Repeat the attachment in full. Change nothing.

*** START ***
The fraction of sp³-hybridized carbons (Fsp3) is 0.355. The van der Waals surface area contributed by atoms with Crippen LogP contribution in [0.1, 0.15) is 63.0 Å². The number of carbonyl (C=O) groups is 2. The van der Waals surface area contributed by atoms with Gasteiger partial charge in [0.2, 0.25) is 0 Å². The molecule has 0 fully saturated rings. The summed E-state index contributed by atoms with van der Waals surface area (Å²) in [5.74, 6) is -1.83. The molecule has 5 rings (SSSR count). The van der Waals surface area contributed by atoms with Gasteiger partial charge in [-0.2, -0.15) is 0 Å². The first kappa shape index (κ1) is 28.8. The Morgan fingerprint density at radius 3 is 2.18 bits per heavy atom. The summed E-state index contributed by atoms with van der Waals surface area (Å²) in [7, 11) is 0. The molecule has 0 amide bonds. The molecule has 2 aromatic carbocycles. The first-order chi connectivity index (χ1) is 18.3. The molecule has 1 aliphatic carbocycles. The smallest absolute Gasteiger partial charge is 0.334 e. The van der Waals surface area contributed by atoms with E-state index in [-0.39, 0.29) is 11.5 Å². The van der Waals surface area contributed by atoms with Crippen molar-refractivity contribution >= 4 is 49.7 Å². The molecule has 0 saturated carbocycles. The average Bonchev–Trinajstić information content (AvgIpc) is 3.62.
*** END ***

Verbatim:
The fraction of sp³-hybridized carbons (Fsp3) is 0.355. The van der Waals surface area contributed by atoms with Crippen LogP contribution in [0.1, 0.15) is 63.0 Å². The number of carbonyl (C=O) groups is 2. The van der Waals surface area contributed by atoms with Gasteiger partial charge in [0.2, 0.25) is 0 Å². The molecule has 0 fully saturated rings. The summed E-state index contributed by atoms with van der Waals surface area (Å²) in [5.74, 6) is -1.83. The molecule has 5 rings (SSSR count). The van der Waals surface area contributed by atoms with Gasteiger partial charge in [-0.2, -0.15) is 0 Å². The first kappa shape index (κ1) is 28.8. The Morgan fingerprint density at radius 3 is 2.18 bits per heavy atom. The summed E-state index contributed by atoms with van der Waals surface area (Å²) in [7, 11) is 0. The molecule has 0 amide bonds. The molecule has 2 aromatic carbocycles. The first-order chi connectivity index (χ1) is 18.3. The molecule has 1 aliphatic carbocycles. The smallest absolute Gasteiger partial charge is 0.334 e. The van der Waals surface area contributed by atoms with E-state index in [-0.39, 0.29) is 11.5 Å². The van der Waals surface area contributed by atoms with Crippen molar-refractivity contribution >= 4 is 49.7 Å². The molecule has 0 saturated carbocycles. The average Bonchev–Trinajstić information content (AvgIpc) is 3.62.